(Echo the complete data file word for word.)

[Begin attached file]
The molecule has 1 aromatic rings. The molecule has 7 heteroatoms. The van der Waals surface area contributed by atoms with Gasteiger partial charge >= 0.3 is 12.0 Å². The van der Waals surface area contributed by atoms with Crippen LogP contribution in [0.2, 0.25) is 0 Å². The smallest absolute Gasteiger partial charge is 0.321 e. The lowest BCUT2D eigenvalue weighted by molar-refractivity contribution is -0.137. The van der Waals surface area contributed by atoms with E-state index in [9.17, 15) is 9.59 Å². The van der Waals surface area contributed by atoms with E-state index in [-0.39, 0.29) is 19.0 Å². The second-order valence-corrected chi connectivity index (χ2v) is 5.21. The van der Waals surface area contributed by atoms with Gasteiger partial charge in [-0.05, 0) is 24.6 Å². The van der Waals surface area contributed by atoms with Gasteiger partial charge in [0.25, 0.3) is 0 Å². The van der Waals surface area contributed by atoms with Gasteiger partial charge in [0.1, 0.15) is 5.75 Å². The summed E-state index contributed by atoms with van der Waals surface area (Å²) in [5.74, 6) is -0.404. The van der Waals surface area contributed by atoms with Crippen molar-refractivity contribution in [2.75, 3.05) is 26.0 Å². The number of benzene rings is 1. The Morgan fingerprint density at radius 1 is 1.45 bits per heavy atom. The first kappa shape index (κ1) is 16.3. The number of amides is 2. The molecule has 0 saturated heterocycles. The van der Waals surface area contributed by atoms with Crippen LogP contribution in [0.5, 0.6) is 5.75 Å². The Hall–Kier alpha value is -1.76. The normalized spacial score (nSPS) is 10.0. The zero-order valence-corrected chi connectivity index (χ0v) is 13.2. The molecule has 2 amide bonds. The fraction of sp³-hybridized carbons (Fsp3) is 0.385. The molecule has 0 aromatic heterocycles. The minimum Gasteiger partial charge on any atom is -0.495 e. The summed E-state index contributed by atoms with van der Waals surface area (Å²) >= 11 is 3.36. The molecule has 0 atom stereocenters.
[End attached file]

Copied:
The molecule has 1 aromatic rings. The molecule has 7 heteroatoms. The van der Waals surface area contributed by atoms with Gasteiger partial charge >= 0.3 is 12.0 Å². The van der Waals surface area contributed by atoms with Crippen LogP contribution in [0.2, 0.25) is 0 Å². The smallest absolute Gasteiger partial charge is 0.321 e. The lowest BCUT2D eigenvalue weighted by molar-refractivity contribution is -0.137. The van der Waals surface area contributed by atoms with E-state index in [9.17, 15) is 9.59 Å². The van der Waals surface area contributed by atoms with E-state index in [-0.39, 0.29) is 19.0 Å². The second-order valence-corrected chi connectivity index (χ2v) is 5.21. The van der Waals surface area contributed by atoms with Gasteiger partial charge in [-0.05, 0) is 24.6 Å². The van der Waals surface area contributed by atoms with Gasteiger partial charge in [0.25, 0.3) is 0 Å². The van der Waals surface area contributed by atoms with Gasteiger partial charge in [0.1, 0.15) is 5.75 Å². The summed E-state index contributed by atoms with van der Waals surface area (Å²) in [5.74, 6) is -0.404. The van der Waals surface area contributed by atoms with Crippen molar-refractivity contribution in [2.75, 3.05) is 26.0 Å². The number of benzene rings is 1. The Morgan fingerprint density at radius 1 is 1.45 bits per heavy atom. The first kappa shape index (κ1) is 16.3. The number of amides is 2. The molecule has 0 saturated heterocycles. The van der Waals surface area contributed by atoms with Crippen LogP contribution in [0.5, 0.6) is 5.75 Å². The Hall–Kier alpha value is -1.76. The normalized spacial score (nSPS) is 10.0. The zero-order valence-corrected chi connectivity index (χ0v) is 13.2. The molecule has 2 amide bonds. The fraction of sp³-hybridized carbons (Fsp3) is 0.385. The molecule has 0 aromatic heterocycles. The minimum Gasteiger partial charge on any atom is -0.495 e. The summed E-state index contributed by atoms with van der Waals surface area (Å²) >= 11 is 3.36. The molecule has 0 atom stereocenters.